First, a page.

The log consumption-wealth ratio is constant only when ф — 1 .In this case ct — wt equals log(l — 5). For this reason investors with unit elasticity of intertemporal substitution are called “myopic consumers.” Since 0 < p < 1 and \ф\ < 1, the consumption-wealth ratio increases with the interest rate if ф < 1 and falls with the interest rate otherwise. An increase in the short-term real interest rate is equivalent to an improvement in the investment opportunity set, and it has both income and substitution effects. An investor with low ф is reluctant to substitute intertemporally, and for her the income effect dominates, leading her to increase her consumption relative to her wealth. This increase in consumption is larger, the more persistent is the improvement in investment opportunities—the closer is ф to one. Conversely, the substitution effect dominates for an investor with high ф > 1. This investor will reduce present consumption when the interest rate increases, and will do so more aggressively when the interest rate process is persistent.

Equation (29) ...

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This equation was first derived by Restoy (1992). The first term is the myopic component of asset demand; it is proportional to the risk premium on the n-period bond and the reciprocal of the coefficient of relative risk aversion. The second term is Merton’s (1969, 1971, 1973) intertemporal hedging demand. It reflects the strategic behavior of the investor who wishes to hedge against future adverse changes in investment opportunities, as summarized by the consumption-wealth ratio. In our setup the investment opportunity set is time-varying because interest rates are time-varying (although expected excess returns are constant); accordingly the investor may want to hedge her consumption against adverse changes in interest rates. Intertemporal hedging demand is zero when risk aversion 7 = 1, but as 7 increases myopic demand shrinks to zero and hedging demand does not. In the limit as 7 becomes arbitrarily large, hedging demand accounts for all the demand for the risky asset this.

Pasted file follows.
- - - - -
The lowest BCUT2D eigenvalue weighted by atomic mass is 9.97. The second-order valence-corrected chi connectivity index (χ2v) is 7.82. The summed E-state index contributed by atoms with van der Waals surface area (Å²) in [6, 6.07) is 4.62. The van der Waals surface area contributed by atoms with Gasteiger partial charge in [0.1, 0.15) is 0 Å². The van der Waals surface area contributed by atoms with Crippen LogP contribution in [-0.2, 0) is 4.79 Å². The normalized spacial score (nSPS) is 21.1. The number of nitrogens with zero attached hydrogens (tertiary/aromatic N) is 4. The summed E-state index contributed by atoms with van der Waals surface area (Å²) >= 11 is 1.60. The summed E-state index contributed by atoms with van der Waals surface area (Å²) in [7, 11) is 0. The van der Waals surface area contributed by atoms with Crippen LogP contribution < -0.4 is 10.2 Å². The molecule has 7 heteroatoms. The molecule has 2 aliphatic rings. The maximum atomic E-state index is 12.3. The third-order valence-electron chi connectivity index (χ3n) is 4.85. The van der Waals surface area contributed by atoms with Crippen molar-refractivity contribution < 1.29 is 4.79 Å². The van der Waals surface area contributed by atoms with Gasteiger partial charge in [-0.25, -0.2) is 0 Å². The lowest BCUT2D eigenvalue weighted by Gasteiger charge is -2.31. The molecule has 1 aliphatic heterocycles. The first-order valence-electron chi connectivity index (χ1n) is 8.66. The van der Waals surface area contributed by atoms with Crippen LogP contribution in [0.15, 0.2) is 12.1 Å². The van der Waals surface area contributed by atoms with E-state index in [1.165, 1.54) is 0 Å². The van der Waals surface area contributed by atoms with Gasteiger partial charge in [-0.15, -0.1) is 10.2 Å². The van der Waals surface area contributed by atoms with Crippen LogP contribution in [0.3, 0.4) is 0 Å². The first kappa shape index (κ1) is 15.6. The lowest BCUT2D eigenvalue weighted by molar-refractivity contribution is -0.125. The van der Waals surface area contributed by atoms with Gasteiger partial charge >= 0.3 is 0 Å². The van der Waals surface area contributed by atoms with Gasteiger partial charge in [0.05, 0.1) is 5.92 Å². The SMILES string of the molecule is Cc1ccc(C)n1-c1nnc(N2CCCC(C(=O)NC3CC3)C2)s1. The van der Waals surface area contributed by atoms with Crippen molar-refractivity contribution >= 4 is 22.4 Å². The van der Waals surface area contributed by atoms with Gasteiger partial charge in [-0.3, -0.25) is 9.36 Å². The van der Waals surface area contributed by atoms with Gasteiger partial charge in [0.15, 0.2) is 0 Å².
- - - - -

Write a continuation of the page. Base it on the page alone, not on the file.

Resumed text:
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In order to find optimal savings and the optimal allocations to the two bonds, we adopt an approximate analytical solution method. The first step is to characterize аП)£, the optimal allocation to the n-period bond, by combining a second-order log-linear approximation to the Euler equation with a first-order approximation to the intertemporal budget constraint. We then guess a form for the optimal consumption and portfolio policies and show that policies of this form satisfy the approximate Euler equation and budget constraint. Finally we use the method of undetermined coefficients to identify the coefficients of the optimal policies from the primitive parameters of the model. By using a second-order expansion of the log Euler equation we account for second-moment effects in the model. Electronic Payday Loans Online

Following Campbell (1993, 1996), Campbell and Viceira (1996), and Restoy (1992), we first log-Iinearize the Euler equation (14) for г = n and г — 1, where asset 1 is the short-term riskless asset. Subtracting the log-linearized Euler equation for the riskless asset from the log-linearized equation for asset n, we find:
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The increase in real-interest-rate persistence increases the risk premia on indexed and nominal bonds, but it also greatly increases the volatility of indexed bond returns so the Sharpe ratio for indexed bonds is lower at 0.15. In the remainder of the paper we present portfolio choice results based on our full-sample estimates for the period 1952-96, but we also discuss results for the 1983-96 period where they are importantly different.

The Demand for Indexed Bonds

Assumptions on investor preferences

The investor is infinitely-lived, lives off her financial wealth and faces the investment environment described above. We assume that her preferences are described by the recursive utility proposed by Epstein and Zin (1989) and Weil (1989):